§ 416.1224. How nonbusiness property used to produce goods or services essential to self-support is counted.

Nonbusiness property is considered to be essential for an individual's (and spouse, if any) self-support if it is used to produce goods or services necessary for his or her daily activities. This type of property includes real property such as land which is used to produce vegetables or livestock only for personal consumption in the individual's household (for example, corn, tomatoes, chicken, cattle). This type of property also includes personal property necessary to perform daily functions exclusive of passenger cars, trucks, boats, or other special vehicles. (See § 416.1218 for a discussion on how automobiles are counted.) Property used to produce goods or services or property necessary to perform daily functions is excluded if the individual's equity in the property does not exceed $6,000. Personal property which is required by the individual's employer for work is not counted, regardless of value, while the individual is employed. Examples of this type of personal property include tools, safety equipment, uniforms and similar items.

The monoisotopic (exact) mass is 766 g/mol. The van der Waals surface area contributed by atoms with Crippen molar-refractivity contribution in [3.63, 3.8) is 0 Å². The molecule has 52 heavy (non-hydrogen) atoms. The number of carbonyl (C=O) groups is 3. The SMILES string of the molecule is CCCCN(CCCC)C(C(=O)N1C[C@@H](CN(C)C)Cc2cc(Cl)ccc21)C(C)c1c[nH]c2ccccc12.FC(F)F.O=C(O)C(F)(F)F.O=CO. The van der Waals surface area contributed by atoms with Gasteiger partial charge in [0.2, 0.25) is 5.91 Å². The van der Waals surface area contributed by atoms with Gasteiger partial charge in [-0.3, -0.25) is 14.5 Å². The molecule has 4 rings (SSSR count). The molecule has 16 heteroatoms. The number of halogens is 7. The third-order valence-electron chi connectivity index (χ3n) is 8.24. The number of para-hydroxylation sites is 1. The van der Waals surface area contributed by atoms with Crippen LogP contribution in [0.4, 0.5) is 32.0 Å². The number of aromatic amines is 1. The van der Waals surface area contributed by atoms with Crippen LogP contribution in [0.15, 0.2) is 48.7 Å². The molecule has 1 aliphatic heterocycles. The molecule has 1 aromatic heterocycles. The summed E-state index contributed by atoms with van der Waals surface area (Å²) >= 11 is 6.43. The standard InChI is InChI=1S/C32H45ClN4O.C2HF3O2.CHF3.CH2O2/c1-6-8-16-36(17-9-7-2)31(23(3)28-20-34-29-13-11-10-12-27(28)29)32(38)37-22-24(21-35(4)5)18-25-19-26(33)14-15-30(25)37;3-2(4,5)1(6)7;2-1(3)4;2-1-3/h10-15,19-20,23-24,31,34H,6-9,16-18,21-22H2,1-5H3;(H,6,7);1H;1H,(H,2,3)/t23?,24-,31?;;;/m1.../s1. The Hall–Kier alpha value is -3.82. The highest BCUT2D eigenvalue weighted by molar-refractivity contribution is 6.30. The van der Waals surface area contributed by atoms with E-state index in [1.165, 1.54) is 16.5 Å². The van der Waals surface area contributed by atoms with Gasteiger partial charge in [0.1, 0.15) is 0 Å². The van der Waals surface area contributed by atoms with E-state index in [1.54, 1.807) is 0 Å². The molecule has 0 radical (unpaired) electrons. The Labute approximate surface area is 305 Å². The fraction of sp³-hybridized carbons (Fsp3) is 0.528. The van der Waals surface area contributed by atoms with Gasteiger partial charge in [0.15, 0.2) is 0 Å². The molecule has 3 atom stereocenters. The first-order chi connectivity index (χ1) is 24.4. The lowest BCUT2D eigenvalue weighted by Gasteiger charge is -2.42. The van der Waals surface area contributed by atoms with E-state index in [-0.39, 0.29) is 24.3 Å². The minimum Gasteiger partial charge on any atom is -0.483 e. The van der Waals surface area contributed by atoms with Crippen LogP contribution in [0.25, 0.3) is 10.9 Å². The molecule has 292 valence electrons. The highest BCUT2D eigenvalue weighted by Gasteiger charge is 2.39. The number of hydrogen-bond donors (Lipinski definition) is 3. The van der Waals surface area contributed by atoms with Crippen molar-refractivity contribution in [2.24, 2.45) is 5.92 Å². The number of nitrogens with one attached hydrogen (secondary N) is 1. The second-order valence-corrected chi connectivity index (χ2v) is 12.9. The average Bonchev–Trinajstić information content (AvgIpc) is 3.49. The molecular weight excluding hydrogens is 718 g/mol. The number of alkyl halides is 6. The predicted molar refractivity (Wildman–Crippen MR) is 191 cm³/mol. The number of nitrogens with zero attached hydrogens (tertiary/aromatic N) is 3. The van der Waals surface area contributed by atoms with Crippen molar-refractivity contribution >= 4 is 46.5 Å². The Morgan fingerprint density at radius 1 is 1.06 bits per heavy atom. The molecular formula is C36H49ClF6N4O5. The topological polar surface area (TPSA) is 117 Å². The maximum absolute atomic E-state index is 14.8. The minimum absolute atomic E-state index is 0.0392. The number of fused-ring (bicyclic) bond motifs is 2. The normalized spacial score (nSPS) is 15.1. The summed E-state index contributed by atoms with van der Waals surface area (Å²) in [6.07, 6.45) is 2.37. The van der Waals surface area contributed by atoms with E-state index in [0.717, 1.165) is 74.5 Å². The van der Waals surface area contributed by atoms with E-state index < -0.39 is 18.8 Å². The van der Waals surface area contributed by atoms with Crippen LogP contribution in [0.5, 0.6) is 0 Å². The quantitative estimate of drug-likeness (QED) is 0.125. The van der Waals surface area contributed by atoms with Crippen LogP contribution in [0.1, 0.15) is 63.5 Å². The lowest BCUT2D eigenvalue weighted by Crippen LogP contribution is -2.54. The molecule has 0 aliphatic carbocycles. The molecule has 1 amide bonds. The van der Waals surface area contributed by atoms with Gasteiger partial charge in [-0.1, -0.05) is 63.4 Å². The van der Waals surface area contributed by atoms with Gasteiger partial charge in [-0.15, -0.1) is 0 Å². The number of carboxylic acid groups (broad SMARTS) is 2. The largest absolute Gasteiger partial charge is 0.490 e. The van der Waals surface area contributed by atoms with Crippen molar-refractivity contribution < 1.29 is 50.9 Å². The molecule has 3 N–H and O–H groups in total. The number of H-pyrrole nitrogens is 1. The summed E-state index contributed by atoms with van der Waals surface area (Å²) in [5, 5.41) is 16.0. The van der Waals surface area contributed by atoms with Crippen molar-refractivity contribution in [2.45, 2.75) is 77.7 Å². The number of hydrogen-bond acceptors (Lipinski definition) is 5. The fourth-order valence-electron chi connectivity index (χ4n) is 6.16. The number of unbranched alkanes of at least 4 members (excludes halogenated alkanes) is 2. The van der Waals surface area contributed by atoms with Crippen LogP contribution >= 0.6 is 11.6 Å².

Example:  Bill owns a small unimproved lot several blocks from his home. He uses the lot, which is valued at $4,800, to grow vegetables and fruit only for his own consumption. Since his equity in the property is less than $6,000, the property is excluded as necessary to self-support.

[50 FR 42687, Oct. 22, 1985]